To save content items to your account,
please confirm that you agree to abide by our usage policies.
If this is the first time you use this feature, you will be asked to authorise Cambridge Core to connect with your account.
Find out more about saving content to .
To save content items to your Kindle, first ensure firstname.lastname@example.org
is added to your Approved Personal Document E-mail List under your Personal Document Settings
on the Manage Your Content and Devices page of your Amazon account. Then enter the ‘name’ part
of your Kindle email address below.
Find out more about saving to your Kindle.
Note you can select to save to either the @free.kindle.com or @kindle.com variations.
‘@free.kindle.com’ emails are free but can only be saved to your device when it is connected to wi-fi.
‘@kindle.com’ emails can be delivered even when you are not connected to wi-fi, but note that service fees apply.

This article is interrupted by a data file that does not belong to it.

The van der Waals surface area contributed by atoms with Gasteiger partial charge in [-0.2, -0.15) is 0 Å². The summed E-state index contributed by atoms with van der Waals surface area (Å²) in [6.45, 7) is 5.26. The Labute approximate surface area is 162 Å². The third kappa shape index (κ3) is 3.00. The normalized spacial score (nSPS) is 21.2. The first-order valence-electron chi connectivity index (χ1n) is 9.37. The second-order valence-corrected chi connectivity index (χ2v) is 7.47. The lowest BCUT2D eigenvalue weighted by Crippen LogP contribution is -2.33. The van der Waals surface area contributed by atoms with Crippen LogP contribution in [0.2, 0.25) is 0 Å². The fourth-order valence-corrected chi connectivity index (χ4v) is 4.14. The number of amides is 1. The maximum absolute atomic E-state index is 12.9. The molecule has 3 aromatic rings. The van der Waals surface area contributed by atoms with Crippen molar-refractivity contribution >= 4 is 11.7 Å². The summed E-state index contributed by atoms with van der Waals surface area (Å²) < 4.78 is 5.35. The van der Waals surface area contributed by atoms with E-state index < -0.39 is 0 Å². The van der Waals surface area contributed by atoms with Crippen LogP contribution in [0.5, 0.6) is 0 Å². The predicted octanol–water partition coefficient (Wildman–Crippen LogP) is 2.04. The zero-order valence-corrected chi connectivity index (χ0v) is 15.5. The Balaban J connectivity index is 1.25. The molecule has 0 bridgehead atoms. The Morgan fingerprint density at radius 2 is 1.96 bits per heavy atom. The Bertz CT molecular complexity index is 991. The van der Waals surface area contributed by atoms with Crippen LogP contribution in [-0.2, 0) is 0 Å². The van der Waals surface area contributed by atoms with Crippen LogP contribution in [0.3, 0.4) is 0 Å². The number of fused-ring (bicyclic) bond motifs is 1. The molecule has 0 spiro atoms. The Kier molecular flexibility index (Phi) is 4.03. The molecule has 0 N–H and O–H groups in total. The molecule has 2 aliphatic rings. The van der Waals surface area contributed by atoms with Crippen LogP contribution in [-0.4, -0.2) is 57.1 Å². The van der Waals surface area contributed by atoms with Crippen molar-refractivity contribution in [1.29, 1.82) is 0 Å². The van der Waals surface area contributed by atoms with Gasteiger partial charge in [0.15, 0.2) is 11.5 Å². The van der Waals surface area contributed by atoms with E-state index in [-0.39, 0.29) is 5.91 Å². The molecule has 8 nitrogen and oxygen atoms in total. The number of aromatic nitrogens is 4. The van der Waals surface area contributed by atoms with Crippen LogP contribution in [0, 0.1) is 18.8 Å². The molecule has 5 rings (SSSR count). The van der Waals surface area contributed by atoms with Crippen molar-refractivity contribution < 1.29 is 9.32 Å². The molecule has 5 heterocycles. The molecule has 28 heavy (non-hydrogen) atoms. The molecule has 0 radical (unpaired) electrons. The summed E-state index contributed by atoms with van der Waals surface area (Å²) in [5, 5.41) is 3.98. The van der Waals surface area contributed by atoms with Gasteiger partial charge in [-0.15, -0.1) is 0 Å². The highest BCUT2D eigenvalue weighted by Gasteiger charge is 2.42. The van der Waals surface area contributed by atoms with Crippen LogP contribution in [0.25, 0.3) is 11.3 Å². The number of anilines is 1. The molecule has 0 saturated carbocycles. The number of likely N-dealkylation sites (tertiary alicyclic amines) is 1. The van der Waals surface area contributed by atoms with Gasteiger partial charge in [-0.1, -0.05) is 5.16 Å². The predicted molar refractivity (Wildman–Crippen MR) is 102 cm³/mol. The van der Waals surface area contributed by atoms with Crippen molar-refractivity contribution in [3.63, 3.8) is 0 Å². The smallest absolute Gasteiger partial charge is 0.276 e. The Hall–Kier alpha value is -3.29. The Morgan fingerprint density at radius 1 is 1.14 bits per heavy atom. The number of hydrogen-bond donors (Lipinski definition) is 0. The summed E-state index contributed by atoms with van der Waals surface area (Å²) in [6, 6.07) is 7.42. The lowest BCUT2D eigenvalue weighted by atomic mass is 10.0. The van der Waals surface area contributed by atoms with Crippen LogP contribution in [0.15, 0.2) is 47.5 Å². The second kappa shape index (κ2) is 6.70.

This chapter uses the phrase nail biting rather than onychophagia because nail biting is more easily understood. Although most nail biters bite only their fingernails, some people bite their toenails as well or overclip their toenails. Occasionally, people may bite their nails as part of a behavioral disorder occasioned by intense pain. Nail biting can be reliably and simply measured by using calipers. For older teenagers and adults, the data from Malone and Massler's study indicate that fewer girls and women than boys and men bite their nails. Studies of obsessive-compulsive spectrum disorders have often revealed quite high levels of nail biting, among other habits. Only one trial of pharmacological agents has been described, in which clomipramine and desimipramine were compared in a double-blind, randomized study. A number of interventions have been proposed, but none has shown clear superiority in adequately designed trials.